Fake It Til You Make It

One of the newest trends when it comes to job hunting has been to create your own job. I don’t necessarily mean become an entrepreneur and work for yourself, although that is also a viable option these days. It’s come to my realization that most of the people I’ve spoken to about their own job search experience didn’t find it on Indeed. Instead, they started with what they knew they wanted to do and found someone who was willing to let them do it. Sound a bit confusing? Well I promise it’s much simpler than it sounds.

Typically, one would go on a site like Indeed, Monster, or even Craigslist to check out job openings in their field of work. However, the new trend (albeit a bit more risky and ambitious) allows young professionals to create their own positions. As opposed to simply applying to an open listing, people are doing the process “backwards” and starting with looking into companies or careers they love, whether they have announced a job opening or not.

Attempting to create a position for yourself doesn’t go unnoticed; it shows real courage and confidence in yourself and what you have to bring to the company. Whether that leap of faith results in a job or not, you’ve just created a new network. Someone else in the industry now knows who you are and although they may not have a position to offer you at the time, it’s always possible that they know someone who does. This generation is betting on themselves and selling their skills to their dream companies…and it seems to be working pretty well.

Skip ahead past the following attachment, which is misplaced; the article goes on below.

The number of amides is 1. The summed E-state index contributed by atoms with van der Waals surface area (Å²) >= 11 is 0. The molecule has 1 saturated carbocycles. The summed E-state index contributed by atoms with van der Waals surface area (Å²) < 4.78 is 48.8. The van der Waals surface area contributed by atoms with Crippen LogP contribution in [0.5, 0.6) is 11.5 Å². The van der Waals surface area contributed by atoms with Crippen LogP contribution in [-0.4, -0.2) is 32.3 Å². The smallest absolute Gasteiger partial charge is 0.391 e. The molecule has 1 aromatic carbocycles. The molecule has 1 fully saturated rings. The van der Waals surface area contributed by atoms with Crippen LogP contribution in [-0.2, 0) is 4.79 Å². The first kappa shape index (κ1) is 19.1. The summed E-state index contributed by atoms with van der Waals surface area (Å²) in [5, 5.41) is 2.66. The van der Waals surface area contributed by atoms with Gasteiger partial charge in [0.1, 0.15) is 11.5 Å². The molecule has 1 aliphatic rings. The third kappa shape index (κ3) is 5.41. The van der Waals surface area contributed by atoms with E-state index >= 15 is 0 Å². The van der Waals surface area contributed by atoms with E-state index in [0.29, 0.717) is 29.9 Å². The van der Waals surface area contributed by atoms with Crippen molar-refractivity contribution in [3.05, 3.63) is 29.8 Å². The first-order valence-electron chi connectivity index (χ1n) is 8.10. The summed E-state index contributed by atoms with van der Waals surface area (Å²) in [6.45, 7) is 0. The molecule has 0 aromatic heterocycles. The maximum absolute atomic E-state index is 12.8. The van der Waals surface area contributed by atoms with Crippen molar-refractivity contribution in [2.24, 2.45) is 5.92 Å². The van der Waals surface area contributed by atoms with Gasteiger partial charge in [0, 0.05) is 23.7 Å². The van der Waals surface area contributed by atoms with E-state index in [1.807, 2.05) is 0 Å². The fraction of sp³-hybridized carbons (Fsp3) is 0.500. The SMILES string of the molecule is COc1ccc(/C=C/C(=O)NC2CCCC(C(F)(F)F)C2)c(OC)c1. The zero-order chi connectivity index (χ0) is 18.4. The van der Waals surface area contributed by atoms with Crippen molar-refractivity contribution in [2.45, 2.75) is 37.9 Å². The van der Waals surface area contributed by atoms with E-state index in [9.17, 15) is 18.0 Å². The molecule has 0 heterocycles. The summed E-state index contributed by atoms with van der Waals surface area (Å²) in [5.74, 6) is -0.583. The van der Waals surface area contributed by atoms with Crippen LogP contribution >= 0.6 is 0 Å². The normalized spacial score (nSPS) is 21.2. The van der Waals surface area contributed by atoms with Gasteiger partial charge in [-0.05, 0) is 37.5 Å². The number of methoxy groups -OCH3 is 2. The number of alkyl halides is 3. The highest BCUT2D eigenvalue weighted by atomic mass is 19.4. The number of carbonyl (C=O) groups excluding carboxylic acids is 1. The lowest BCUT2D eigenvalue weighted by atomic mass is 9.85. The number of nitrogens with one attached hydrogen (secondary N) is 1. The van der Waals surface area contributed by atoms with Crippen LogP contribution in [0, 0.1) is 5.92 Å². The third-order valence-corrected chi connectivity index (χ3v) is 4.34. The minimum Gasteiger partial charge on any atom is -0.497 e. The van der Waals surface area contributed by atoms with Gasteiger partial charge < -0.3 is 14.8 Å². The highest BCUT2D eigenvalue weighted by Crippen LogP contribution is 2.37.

This new approach is actually pretty similar to what it was like applying to colleges. We were taught there were safe, match, and reach schools. Safe meant that you are over-qualified and guaranteed to get in, match schools are universities where your skills correspond to their qualifications, and reach schools are where your credentials fall just below their qualifications but you try your best regardless. Why can’t applying to jobs be treated the same way? Reach for your dream job. The very worst that could happen is that they say no, but the very best could open up doors to a career that’s tailor made for you.

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